Indian Festival

“Most people don’t know the mythological reasons of why Holi is celebrated, and only know that it’s the “Festival of Spring.” It’s a holiday in India that takes place usually around April. And basically everyone comes out in the streets to celebrate by wearing white and then throwing colored powder/ colored water on each other, some even bring water guns, to celebrate the arrival of spring. I’ve basically been celebrating it all my life. Personally it has no religious significance. It’s like Halloween, not that religious and mostly just for fun… I don’t know if that analogy makes sense. I guess I do connect it to my childhood, but other than that it has no great significance (nothing like Christmas or Easter, or other major Indian holidays like Diwali). It’s just ridiculously fun. You guys should celebrate it at USC.”

I had the pleasure of hearing of such festivities from Rohini when she came to visit one of my close friends here, who is also Indian, during Spring Break. Though Rohini lives in Tennessee, and goes to college in Maryland, she does not neglect these Indian traditions. Since Rohini did not know the real significance or any history of the festival I went and searched for information about it online, where I came across the site. This site was made in order to educate people about Holi festivals as well as other traditions that follow with the Holi festival such as recipes and other festivals. The fact that there exists an online website for the festival, along with Rohini’s explanation that it is celebrated for enjoyment mostly and that teens do not really know the background of it, makes me think that this festival has become very popular around the world and perhaps much more commercialized than originally intended. According to the website the Holi Festival was originally named Holika and has a religious aspect to it. The site supports my first impression that said the festival has changed in meaning over the years and apparently in the early years it was “special rite performed by married women for the happiness and well-being of their families and the full moon (Raka) was worshiped.” To add to this folk festival, there are several folk legends as to why this festival is celebrated, the official site speaks of one legend in particular, the legend of Hiranyakashyap; “Hiranyakashyap wanted everybody in his kingdom to worship only him but to his great disappointment, his son, Prahlad became an ardent devotee of Lord Naarayana. Hiaranyakashyap commanded his sister, Holika to enter a blazing fire with Prahlad in her lap. Holika had a boon whereby she could enter fire without any damage on herself. However, she was not aware that the boon worked only when she enters the fire alone. As a result she paid a price for her sinister desires, while Prahlad was saved by the grace of the god for his extreme devotion. The festival, therefore, celebrates the victory of good over evil and also the triumph of devotion.”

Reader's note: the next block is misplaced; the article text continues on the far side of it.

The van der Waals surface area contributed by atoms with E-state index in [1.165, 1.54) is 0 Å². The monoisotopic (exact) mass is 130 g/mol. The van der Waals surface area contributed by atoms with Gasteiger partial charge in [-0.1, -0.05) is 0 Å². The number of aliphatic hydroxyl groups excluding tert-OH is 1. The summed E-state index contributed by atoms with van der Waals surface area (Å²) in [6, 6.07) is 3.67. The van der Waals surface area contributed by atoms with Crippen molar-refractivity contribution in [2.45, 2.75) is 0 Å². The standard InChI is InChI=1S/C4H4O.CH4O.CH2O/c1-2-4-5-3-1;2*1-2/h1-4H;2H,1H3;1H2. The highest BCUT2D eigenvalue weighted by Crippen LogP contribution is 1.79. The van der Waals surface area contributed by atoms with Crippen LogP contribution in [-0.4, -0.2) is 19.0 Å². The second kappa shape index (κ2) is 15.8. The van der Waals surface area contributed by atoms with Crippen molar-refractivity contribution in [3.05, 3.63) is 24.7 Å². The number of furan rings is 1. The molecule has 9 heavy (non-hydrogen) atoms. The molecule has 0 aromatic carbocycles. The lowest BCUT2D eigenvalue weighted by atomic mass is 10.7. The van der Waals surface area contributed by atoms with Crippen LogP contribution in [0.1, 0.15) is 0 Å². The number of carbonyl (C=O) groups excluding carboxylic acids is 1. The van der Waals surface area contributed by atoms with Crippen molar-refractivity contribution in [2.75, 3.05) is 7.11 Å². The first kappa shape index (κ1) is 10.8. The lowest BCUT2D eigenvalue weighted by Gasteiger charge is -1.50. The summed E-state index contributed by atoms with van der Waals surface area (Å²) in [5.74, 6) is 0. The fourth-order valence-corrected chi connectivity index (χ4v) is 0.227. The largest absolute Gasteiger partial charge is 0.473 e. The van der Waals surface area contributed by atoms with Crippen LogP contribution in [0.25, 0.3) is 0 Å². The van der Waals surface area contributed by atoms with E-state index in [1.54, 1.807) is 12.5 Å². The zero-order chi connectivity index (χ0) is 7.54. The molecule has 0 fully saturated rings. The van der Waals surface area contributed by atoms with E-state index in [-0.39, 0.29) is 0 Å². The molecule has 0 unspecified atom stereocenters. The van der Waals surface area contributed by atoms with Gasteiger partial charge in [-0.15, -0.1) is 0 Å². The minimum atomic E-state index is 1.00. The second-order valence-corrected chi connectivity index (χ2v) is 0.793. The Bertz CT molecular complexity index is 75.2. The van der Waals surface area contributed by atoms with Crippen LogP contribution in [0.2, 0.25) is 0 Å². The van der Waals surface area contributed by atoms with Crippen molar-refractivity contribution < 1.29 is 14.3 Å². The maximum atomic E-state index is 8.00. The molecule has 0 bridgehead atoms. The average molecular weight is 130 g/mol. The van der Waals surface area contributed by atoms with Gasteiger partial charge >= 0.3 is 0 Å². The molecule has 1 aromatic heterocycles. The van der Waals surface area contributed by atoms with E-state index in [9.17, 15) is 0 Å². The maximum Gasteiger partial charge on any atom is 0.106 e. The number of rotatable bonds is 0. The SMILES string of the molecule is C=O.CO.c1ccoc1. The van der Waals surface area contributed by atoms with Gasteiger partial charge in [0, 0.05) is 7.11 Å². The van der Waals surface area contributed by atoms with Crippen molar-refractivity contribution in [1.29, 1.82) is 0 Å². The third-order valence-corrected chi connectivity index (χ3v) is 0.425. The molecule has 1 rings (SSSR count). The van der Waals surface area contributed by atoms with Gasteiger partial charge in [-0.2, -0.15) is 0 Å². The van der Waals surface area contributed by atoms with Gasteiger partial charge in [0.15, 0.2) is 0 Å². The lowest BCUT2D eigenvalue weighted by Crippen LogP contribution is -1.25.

Although the site does present this historical and mythological context, it also shows the modernization by not only using the internet as a tool of education, but also due to the links found on the page that include “Holi SMS” and “Holi Gifts”, that latter one also suggesting the commercialization of the festival nowadays.

Holi Festivals are extremely known and popular and can be found all around the world, in Bangladesh, Guyana, Mauritius, Nepal, Pakistan, South Africa, Surinam, Trinidad and Tobago, the UK and of course in the USA.[1]

[1] Society for the Confluence of Festivals in India. “Holi Around the World,Holi Celebrations Around the World.” Holi – Holi Day,Holi 2012,Holi Festival India. Web. 23 Apr. 2011. <>